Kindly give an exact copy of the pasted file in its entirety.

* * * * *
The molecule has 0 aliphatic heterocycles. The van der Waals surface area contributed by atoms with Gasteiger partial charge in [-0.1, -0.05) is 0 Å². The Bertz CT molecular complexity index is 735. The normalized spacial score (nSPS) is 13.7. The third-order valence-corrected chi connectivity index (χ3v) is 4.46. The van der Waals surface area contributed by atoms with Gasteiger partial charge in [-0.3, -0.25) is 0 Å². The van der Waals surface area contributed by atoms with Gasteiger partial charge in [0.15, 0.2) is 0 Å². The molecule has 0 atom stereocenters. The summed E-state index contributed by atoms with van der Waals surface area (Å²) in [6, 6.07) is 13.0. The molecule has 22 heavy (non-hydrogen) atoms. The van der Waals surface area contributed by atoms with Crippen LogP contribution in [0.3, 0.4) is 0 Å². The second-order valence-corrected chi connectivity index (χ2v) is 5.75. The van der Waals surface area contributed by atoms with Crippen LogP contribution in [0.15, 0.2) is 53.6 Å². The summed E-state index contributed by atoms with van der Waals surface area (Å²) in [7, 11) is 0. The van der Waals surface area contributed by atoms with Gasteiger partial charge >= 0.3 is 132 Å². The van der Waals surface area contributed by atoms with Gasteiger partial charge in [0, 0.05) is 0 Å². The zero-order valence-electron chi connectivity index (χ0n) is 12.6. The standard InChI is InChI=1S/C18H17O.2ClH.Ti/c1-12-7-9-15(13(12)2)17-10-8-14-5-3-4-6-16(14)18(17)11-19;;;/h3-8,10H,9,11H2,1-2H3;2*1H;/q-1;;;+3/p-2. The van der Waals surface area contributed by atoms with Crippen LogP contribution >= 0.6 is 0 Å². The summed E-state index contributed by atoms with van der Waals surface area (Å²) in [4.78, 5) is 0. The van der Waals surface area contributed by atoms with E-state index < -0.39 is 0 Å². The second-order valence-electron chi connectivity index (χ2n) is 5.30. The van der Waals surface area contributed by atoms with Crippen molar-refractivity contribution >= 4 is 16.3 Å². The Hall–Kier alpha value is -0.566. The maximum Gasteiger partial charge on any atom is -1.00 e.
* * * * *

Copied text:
The molecule has 0 aliphatic heterocycles. The van der Waals surface area contributed by atoms with Gasteiger partial charge in [-0.1, -0.05) is 0 Å². The Bertz CT molecular complexity index is 735. The normalized spacial score (nSPS) is 13.7. The third-order valence-corrected chi connectivity index (χ3v) is 4.46. The van der Waals surface area contributed by atoms with Gasteiger partial charge in [-0.3, -0.25) is 0 Å². The van der Waals surface area contributed by atoms with Gasteiger partial charge in [0.15, 0.2) is 0 Å². The molecule has 0 atom stereocenters. The summed E-state index contributed by atoms with van der Waals surface area (Å²) in [6, 6.07) is 13.0. The molecule has 22 heavy (non-hydrogen) atoms. The van der Waals surface area contributed by atoms with Crippen LogP contribution in [0.3, 0.4) is 0 Å². The second-order valence-corrected chi connectivity index (χ2v) is 5.75. The van der Waals surface area contributed by atoms with Crippen LogP contribution in [0.15, 0.2) is 53.6 Å². The summed E-state index contributed by atoms with van der Waals surface area (Å²) in [7, 11) is 0. The van der Waals surface area contributed by atoms with Gasteiger partial charge >= 0.3 is 132 Å². The van der Waals surface area contributed by atoms with Gasteiger partial charge in [0, 0.05) is 0 Å². The zero-order valence-electron chi connectivity index (χ0n) is 12.6. The standard InChI is InChI=1S/C18H17O.2ClH.Ti/c1-12-7-9-15(13(12)2)17-10-8-14-5-3-4-6-16(14)18(17)11-19;;;/h3-8,10H,9,11H2,1-2H3;2*1H;/q-1;;;+3/p-2. The van der Waals surface area contributed by atoms with Crippen LogP contribution >= 0.6 is 0 Å². The summed E-state index contributed by atoms with van der Waals surface area (Å²) in [4.78, 5) is 0. The van der Waals surface area contributed by atoms with E-state index < -0.39 is 0 Å². The second-order valence-electron chi connectivity index (χ2n) is 5.30. The van der Waals surface area contributed by atoms with Crippen molar-refractivity contribution >= 4 is 16.3 Å². The Hall–Kier alpha value is -0.566. The maximum Gasteiger partial charge on any atom is -1.00 e.